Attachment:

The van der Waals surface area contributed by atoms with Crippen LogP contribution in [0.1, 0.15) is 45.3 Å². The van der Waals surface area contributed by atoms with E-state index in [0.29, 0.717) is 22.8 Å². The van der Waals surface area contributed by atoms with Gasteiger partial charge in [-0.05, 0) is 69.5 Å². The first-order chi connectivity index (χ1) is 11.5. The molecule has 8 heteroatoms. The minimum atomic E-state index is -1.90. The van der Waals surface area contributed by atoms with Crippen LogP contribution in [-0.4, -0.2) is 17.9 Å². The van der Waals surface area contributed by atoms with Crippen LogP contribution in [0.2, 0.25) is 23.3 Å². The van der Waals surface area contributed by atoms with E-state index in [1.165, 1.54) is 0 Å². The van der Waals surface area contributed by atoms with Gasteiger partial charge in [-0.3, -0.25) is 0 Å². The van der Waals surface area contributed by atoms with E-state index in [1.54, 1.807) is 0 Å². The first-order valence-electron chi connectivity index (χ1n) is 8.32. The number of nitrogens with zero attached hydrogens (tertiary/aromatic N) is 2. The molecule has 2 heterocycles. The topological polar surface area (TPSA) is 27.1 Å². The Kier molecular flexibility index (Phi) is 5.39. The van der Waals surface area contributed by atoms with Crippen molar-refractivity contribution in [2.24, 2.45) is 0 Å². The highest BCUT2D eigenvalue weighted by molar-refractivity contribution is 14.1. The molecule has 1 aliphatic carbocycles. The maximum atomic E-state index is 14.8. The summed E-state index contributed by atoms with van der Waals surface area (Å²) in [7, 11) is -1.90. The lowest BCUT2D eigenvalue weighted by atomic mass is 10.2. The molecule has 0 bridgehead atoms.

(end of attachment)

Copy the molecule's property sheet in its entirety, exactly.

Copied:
The van der Waals surface area contributed by atoms with Crippen LogP contribution in [0.1, 0.15) is 45.3 Å². The van der Waals surface area contributed by atoms with E-state index in [0.29, 0.717) is 22.8 Å². The van der Waals surface area contributed by atoms with Gasteiger partial charge in [-0.05, 0) is 69.5 Å². The first-order chi connectivity index (χ1) is 11.5. The molecule has 8 heteroatoms. The minimum atomic E-state index is -1.90. The van der Waals surface area contributed by atoms with Crippen LogP contribution in [-0.4, -0.2) is 17.9 Å². The van der Waals surface area contributed by atoms with Crippen LogP contribution in [0.2, 0.25) is 23.3 Å². The van der Waals surface area contributed by atoms with E-state index in [1.165, 1.54) is 0 Å². The van der Waals surface area contributed by atoms with Gasteiger partial charge in [-0.3, -0.25) is 0 Å². The van der Waals surface area contributed by atoms with E-state index in [1.54, 1.807) is 0 Å². The first-order valence-electron chi connectivity index (χ1n) is 8.32. The number of nitrogens with zero attached hydrogens (tertiary/aromatic N) is 2. The molecule has 2 heterocycles. The topological polar surface area (TPSA) is 27.1 Å². The Kier molecular flexibility index (Phi) is 5.39. The van der Waals surface area contributed by atoms with Crippen molar-refractivity contribution in [2.24, 2.45) is 0 Å². The highest BCUT2D eigenvalue weighted by molar-refractivity contribution is 14.1. The molecule has 1 aliphatic carbocycles. The maximum atomic E-state index is 14.8. The summed E-state index contributed by atoms with van der Waals surface area (Å²) in [7, 11) is -1.90. The lowest BCUT2D eigenvalue weighted by atomic mass is 10.2. The molecule has 0 bridgehead atoms.